Extreme weather events are tracked by scientists, but they can’t be everywhere at once. With this in mind, citizen science – using members of the general public to contribute to scientific projects en masse – has proven to be a huge help. There are already projects encouraging people to track and notify the authorities when tornados have begun forming, so it shouldn’t come as a surprise that NASA has asked the world to keep an eye out for aurorae.
As beautiful as they are, aurorae – visually striking convergences of Earth’s magnetosphere with incoming solar wind – are still not entirely understood, and NASA has a vested interest in unravelling their secrets. Just last winter, the space agency sent two rockets up into the aurora borealis (the Northern Lights) in order to investigate a particularly energetic part of the iridescent phenomenon.
Aurorae are more than just astronomical fireworks. They are part of geomagnetic storms, the most powerful of which can cause power outages and interrupt satellite systems. Gaining a better understanding of how and when they form will only help the planet better protect itself against incoming geomagnetic storms.
This is the overarching mission of Aurorasaurus, the gloriously named aurora-watching citizen science initiative by NASA. Founded by Dr. Elizabeth MacDonald of NASA’s Goddard Space Flight Center, it harnesses the power of social media, letting users tweet, use a specialized mobile app, or report through their own website whenever an aurora appears above them.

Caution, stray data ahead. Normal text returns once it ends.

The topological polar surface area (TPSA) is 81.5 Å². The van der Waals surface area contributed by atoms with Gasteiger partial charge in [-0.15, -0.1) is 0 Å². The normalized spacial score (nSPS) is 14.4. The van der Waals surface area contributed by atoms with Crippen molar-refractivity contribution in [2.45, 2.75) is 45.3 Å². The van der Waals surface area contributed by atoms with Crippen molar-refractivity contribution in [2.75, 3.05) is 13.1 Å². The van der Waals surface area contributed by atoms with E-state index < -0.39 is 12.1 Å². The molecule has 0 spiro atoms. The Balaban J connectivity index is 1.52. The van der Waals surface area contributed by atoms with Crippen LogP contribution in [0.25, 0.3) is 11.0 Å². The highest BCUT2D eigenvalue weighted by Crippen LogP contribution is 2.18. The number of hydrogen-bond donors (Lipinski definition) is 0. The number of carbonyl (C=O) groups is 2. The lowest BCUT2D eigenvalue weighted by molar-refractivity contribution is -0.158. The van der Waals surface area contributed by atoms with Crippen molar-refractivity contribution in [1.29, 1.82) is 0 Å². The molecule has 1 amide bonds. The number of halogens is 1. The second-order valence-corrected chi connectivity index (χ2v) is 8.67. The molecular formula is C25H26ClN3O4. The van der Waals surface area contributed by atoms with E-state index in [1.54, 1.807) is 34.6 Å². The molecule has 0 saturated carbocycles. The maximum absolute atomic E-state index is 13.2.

MacDonald noted that in 2011, a powerful aurora swept across the eastern United States, and it was widely documented by a vast number of people in real-time. This allowed scientists to reconcile their predictions of when and where this geomagnetic storm would hit with its actual landfall.
This spurred MacDonald to set up Aurorasaurus, and since its inception it has tracked aurorae with increasing precision. A recent study published this month in the journal Space Weather revealed that the program’s citizen scientists have been able to spot aurorae well beyond the areas predicted by scientific models, suggesting that these models need some modifications.
The project is also being used as a prototype early warning system for emergency responders. While an aurora in itself isn’t a natural emergency (like a wildfire, for example), it shares the same qualities as one, in that it occurs without much notice and is seen over a sizable area.
As Aurorasaurus analyzes information gathered by both computer models and citizen scientists, it sends out “warnings” to other registered users notifying them on the advancement of the aurora – much in the way warnings about a wildfire or hurricane could be sent out to those standing in its path.
Sign up here to join the hunt for aurorae. If you’re not sure where to wait for an incoming aurora to show up in the sky, fret not: The website provides you with a “view-line,” a map trace that shows where the aurora is most likely to occur and at what time.